A small survey of gay and straight people has suggested that ‘gaydar’ does exist.
The term means a sixth sense for guessing who is gay.
According to the Dutch researchers who carried out the study, gay people have better attention to detail than their straight counterparts.
They surveyed 42 men and women, showing them pictures of outlines of large squares and rectangles filled with smaller shapes.
Human brains are wired to see the bigger picture, meaning they can easily be fooled into saying that saying ‘squares’ when asked what is inside a square filled with rectangles.
When participants were asked similar questions, straight men and women replied faster but were more likely to be wrong. Gay participants took more time to respond but were more accurate.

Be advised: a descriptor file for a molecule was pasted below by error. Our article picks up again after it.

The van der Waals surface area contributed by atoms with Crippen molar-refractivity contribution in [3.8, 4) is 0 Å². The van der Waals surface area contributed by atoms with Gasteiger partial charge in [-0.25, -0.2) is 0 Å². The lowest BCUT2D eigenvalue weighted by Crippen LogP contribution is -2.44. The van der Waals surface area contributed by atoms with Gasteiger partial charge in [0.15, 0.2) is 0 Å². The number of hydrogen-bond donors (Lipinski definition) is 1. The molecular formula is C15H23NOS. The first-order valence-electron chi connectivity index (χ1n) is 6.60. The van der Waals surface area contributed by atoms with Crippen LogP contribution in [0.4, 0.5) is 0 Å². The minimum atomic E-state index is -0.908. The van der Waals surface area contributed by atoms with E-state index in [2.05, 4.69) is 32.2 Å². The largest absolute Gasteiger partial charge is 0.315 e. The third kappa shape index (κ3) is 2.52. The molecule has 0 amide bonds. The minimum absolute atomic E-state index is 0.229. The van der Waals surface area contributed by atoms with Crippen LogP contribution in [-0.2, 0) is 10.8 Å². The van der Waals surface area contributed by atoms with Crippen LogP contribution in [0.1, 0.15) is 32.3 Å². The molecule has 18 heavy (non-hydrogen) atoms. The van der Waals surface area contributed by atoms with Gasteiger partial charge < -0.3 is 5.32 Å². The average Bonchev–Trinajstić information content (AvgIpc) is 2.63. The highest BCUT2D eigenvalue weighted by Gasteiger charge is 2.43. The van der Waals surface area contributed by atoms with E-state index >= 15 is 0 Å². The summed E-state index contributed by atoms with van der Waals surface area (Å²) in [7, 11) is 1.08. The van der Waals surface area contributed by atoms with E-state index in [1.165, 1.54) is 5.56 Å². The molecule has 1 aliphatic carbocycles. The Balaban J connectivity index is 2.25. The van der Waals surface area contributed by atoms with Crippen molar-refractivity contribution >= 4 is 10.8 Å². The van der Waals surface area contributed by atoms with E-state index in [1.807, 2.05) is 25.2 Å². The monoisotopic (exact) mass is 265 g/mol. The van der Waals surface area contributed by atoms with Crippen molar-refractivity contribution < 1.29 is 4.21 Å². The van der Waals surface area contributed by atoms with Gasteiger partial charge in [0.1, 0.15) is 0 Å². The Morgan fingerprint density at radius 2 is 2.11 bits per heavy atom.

Researchers theorised this made gay people better at picking out small clues to the sexual orientation of others.
Researcher Dr Lorenza Colzato, of Leiden University in the Netherlands, told the Daily Mail: “This is the first time that scientific proof has been found for the existence of a gaydar mechanism amongst homosexuals.
“This perceptual skill allows homosexuals to recognise other gay people faster and we think it’s because they are much more analytic than heterosexuals.”